I suspect there may be other ways of solving this problem. Please do let me know yours in the comments section.The crux of this solution lies in understanding how your web project files get copied to the PublishedWebsites folder in the first place.

The answer lies in the webproject .csproj file. Near the bottom of the file there is a line:

<Import Project=”$(MSBuildExtensionsPath32)\Microsoft\VisualStudio\v10.0\WebApplications\Microsoft.WebApplication.targets” Condition=”false” />

It turns out that WebApplication.targets file (comes with Visual Studio install I think) does all the fun stuff.

Find that file on your pc, on mine it’s here:

C:\Program Files (x86)\MSBuild\Microsoft\VisualStudio\v10.0\WebApplications

At this point I confess my knowledge about msbuild scripts comes largely from google. I understand that it’s copying files needed for the website to a directory; this directory is defined near the top:

<WebProjectOutputDir Condition=”!$(WebProjectOutputDirInsideProject)”>$(OutDir)_PublishedWebsites\$(MSBuildProjectName)</WebProjectOutputDir>

TargetYou need a new targets file         

In order for our console application to copy its files to its own output folder, I wanted a .targets file for applications, not web sites.

There isn’t one out of the box, like there is for websites. So we need to create it. Fortunately there’s a shortcut; I call it Ctrl C, Ctrl V. seriously… make a copy of the WebApplication.targets file. Place it inside your solution file structure and name it something different, like Application.targets, for instance.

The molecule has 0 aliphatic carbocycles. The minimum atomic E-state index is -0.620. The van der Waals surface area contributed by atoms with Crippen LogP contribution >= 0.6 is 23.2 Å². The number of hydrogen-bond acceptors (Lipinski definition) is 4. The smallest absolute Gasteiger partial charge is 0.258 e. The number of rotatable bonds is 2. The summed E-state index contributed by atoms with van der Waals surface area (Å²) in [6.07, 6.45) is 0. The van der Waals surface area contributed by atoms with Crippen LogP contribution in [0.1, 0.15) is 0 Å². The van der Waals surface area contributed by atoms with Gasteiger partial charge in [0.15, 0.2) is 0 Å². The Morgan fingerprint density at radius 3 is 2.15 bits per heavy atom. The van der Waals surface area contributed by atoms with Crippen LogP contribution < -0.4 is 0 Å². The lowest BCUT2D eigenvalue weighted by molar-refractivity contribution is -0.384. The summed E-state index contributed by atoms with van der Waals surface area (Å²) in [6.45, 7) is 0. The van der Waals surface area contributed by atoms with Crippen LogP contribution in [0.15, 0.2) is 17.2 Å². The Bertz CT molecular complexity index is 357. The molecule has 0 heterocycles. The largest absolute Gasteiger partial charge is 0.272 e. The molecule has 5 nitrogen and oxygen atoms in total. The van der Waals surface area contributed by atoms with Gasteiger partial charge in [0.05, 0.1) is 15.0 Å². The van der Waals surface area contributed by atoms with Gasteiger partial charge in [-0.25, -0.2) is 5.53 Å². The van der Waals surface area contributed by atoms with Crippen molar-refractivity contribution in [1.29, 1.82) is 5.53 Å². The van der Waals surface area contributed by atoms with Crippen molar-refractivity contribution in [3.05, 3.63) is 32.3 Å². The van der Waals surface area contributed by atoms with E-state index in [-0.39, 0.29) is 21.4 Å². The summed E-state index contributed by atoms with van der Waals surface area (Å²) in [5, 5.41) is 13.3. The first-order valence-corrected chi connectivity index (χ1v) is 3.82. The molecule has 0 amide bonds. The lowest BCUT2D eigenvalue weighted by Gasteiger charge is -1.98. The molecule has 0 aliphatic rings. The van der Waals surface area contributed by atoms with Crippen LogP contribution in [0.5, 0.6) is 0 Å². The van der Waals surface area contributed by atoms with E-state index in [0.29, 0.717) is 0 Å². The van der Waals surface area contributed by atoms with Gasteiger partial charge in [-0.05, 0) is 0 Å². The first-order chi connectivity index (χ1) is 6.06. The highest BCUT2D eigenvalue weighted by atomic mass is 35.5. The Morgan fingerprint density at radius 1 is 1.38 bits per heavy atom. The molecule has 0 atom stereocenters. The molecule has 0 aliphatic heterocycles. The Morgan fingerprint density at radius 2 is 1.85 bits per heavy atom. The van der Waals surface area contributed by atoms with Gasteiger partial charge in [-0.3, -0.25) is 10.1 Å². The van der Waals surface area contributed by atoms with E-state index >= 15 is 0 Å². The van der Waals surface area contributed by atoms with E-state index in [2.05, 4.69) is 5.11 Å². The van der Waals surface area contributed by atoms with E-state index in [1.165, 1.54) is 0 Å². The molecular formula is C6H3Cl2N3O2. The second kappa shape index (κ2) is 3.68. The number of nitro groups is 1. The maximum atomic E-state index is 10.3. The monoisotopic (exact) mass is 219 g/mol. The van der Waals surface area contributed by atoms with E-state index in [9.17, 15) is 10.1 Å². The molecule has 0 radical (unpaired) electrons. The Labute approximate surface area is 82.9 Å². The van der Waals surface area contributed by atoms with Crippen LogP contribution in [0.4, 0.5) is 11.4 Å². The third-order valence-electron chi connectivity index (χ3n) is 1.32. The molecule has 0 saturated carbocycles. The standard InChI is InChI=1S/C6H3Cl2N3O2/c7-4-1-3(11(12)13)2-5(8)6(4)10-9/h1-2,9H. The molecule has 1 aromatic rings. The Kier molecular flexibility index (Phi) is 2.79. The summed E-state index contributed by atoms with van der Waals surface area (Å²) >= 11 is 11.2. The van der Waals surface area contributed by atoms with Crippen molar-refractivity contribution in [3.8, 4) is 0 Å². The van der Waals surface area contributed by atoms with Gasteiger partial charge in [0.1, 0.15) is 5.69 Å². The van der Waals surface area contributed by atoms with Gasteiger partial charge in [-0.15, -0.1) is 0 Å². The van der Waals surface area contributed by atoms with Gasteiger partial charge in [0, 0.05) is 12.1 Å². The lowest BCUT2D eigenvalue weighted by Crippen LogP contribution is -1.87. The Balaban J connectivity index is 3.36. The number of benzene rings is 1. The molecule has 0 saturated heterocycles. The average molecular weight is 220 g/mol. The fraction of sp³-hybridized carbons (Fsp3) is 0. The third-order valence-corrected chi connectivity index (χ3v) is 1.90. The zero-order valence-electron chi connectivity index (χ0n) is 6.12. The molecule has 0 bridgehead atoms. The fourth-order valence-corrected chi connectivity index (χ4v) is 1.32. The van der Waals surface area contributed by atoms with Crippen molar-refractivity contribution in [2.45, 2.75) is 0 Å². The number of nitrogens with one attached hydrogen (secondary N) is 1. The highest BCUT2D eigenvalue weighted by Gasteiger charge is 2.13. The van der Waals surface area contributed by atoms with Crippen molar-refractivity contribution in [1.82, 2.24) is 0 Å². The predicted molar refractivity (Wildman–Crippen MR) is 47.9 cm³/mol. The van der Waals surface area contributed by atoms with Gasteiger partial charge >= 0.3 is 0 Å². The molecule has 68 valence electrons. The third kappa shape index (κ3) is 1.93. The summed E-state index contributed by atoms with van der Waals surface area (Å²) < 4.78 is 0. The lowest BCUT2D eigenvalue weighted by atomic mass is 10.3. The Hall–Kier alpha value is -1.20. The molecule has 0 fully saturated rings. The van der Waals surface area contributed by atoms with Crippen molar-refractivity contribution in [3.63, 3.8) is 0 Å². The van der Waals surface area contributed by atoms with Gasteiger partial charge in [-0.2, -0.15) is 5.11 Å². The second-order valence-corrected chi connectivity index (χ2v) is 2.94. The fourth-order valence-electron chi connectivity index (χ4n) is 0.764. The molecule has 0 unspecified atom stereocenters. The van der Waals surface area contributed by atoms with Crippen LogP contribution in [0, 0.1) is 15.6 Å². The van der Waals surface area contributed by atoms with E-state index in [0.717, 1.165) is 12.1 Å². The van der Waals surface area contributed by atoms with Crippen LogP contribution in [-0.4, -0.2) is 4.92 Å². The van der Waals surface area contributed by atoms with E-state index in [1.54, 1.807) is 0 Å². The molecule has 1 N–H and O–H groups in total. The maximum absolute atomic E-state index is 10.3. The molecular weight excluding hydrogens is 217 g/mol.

Next make two amends:

In the file find, <WebProjectOutputDir Condition=”!$(WebProjectOutputDirInsideProject)”>$(OutDir)_PublishedWebsites\$(MSBuildProjectName)</WebProjectOutputDir>

Change the name of the output folder, to _PublishedApps, for instance:

Find <WebProjectOutputDir Condition=”!$(WebProjectOutputDirInsideProject)”>$(OutDir)_PublishedApps\$(MSBuildProjectName)</WebProjectOutputDir>.

Inside <Target Name=”_CopyWebApplication”>, add: <Copy SourceFiles=”$(OutDir)$(TargetFileName).config” DestinationFolder=”$(WebProjectOutputDir)\bin” SkipUnchangedFiles=”true” />

The first is just a change to the directory name where files should be output too.
The second is a change to help it copy and rename the app.config file.

The final part of the puzzle is to amend your console app project to use the new .targets file.
Open the project file and immediately before the <target name=”beforebuild”> section add:

<Import Project=”..\build\Application.targets” />

Getting the relative path to your targets file correct. Save it all, check it all in (inc. the .targets file) and you should get a new output folder in your drop location, specifically for your console application’s files.

Written in August 2015, using TFS 2013 and Visual Studio 2013.

Image credit: Flood G